The Mancunion

Britain's biggest student newspaper

Preview: Rugby League World Cup 2017

With co-host nation Australia playing England on Friday, Jamie McEvoy briefs us ahead of this year’s World Cup down under in Oceania

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The biggest event in Rugby League kicks off on Friday.  Hosted by Australia, New Zealand, and Papua New Guinea, it will see 14 teams — two groups of four, two groups of three — fight to claim the title of world champions.  Reigning champions Australia will be desperate to retain the title in front of their home fans, but 2013 runners-up New Zealand will also be eager to impress their home support.

England will be looking to claim second place in their group behind the Kangaroos, but they will face tough opposition from France.  Victory against Les Chanticleers is vital for England if they wish to secure group runners-up and a less arduous fixture in the last eight.

Other home nation teams, Wales and Ireland, face a harder test — they will play each other before taking on co-hosts Papua New Guinea. Only one of the three will progress to the quarterfinals, and Papua New Guinea are favourites to do so.

Scotland are pitted against the Kiwis, Samoa, and Tonga, and will be looking to repeat of their thrilling 2016 Four Nations draw against New Zealand.  Samoa and Tonga are no pushovers, but the Bravehearts will be looking to justify their current world ranking of fourth and progress to the knockout stage.

The favourites

It goes without saying that the Kangaroos are the odds on favourites.  As the strongest team, as well as hosts, in theory, they should stroll through their group and towards the final.

The Aussie captain Cameron Smith, along with his fellow Queenslanders Billy Slater and Cooper Cronk, are the Kangaroos’ key faction.  Though Australia are without fantastic half-back Johnathan Thurston, their squad is not short of talent by any means.

New Zealand’s squad is much-changed, following Jason Taumalolo’s decision to defect to Tonga, and the dropping of cocaine-users Jesse Bromwich and Kevin Proctor. However, Shaun Johnson, if on form, will be thrilling to watch; there is still an abundance of quality in David Kidwell’s team.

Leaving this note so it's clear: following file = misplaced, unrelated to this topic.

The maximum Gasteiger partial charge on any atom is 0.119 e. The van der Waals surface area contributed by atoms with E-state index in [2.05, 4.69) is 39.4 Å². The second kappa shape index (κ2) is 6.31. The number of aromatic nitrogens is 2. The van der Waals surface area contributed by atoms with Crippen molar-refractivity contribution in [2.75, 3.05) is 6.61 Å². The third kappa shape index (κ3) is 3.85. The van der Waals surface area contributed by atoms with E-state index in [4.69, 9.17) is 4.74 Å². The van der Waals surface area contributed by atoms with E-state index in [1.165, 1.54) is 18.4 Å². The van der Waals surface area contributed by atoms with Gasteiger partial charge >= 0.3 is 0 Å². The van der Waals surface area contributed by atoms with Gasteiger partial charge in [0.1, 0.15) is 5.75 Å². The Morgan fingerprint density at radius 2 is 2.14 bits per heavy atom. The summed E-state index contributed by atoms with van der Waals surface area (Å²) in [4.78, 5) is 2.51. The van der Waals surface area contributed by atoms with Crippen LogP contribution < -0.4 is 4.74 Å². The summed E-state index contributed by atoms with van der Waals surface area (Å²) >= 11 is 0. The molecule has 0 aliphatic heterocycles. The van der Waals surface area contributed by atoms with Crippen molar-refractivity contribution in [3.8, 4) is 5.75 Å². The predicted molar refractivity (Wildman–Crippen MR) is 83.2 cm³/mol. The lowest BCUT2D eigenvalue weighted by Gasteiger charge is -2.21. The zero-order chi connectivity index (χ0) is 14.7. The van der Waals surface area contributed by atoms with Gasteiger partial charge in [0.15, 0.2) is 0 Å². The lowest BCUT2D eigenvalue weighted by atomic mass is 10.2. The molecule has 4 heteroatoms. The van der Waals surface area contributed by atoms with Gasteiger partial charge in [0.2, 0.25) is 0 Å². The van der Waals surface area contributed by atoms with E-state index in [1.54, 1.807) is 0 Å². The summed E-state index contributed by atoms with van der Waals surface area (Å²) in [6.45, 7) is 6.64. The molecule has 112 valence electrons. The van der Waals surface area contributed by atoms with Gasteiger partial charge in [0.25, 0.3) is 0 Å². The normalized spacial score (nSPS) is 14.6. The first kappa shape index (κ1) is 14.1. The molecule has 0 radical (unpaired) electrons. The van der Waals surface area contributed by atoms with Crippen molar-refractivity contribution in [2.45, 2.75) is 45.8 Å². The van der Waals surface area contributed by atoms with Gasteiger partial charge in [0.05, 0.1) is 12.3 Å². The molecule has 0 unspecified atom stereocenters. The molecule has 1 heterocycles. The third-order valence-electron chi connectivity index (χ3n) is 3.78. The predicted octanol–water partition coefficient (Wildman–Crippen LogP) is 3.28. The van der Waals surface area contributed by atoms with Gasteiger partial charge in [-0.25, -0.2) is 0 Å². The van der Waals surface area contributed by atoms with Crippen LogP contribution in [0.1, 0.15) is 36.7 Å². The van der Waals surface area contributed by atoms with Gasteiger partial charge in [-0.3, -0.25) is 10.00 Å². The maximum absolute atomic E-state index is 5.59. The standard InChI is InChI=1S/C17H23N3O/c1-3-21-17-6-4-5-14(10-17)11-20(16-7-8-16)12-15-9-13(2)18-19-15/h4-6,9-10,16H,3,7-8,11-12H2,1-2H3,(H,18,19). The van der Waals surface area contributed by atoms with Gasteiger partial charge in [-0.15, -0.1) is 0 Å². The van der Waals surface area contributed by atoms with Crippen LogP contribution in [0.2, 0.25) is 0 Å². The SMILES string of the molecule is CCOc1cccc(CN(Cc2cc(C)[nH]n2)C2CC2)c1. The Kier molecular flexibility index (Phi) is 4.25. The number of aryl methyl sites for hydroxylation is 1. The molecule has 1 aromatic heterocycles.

The party-crashers

Wayne Bennett’s England side, having succumbed to semi-final heartbreak in their past three World Cups, will be looking to dispel their semi-final curse. However, they have been dealt a huge blow by the idiotic drug-related actions of Castleford’s Zak Hardaker who has consequently been left out of the squad.

Due to the injury-prone nature of Sam Tomkins, Bennett has opted for Saints’ Jonny Lomax and Warrington’s Stefan Ratchford to fill the void left by Hardaker. Skipper Sean O’Loughlin missed last year’s Four Nations, but he will be fired up and eager to lead his country to glory after a disappointing season with Wigan Warriors.

Fiji, like England, have also fallen in the last four recently, in 2008 and 2013.  Expectations are high for the Bati, and key players Jayson Bukuya, Kevin Naiqama and Suliasi Vunivalu will be integral to Fiji’s chances of causing an upset.

Nations such as Tonga and Samoa are dark horses, yet their chances of reaching the final are slim if New Zealand and Australia are at their ruthless best.  Nonetheless, do not write off the two Polynesian nations from giving one or two heavy-hitters a run for their money.  Tonga could very well be licking their lips at the prospect of facing a rattled Kiwis side, especially with the recent acquisitions of Taumalolo and Aussie Andrew Fifita through the two-tier system.

Verdict:

Group Stage

Group A:  1. Australia  2. England  3. France  4. Lebanon

Group B:  1. Tonga  2. New Zealand  3. Scotland  4. Samoa

Group C:  1. Papua New Guinea  2. Ireland  3. Wales

Group D:  1. Fiji  2. Italy  3. United States

Tournament Winners

Australia

Runners Up

Tonga

Top Tryscorer

Valentine Holmes (AUS)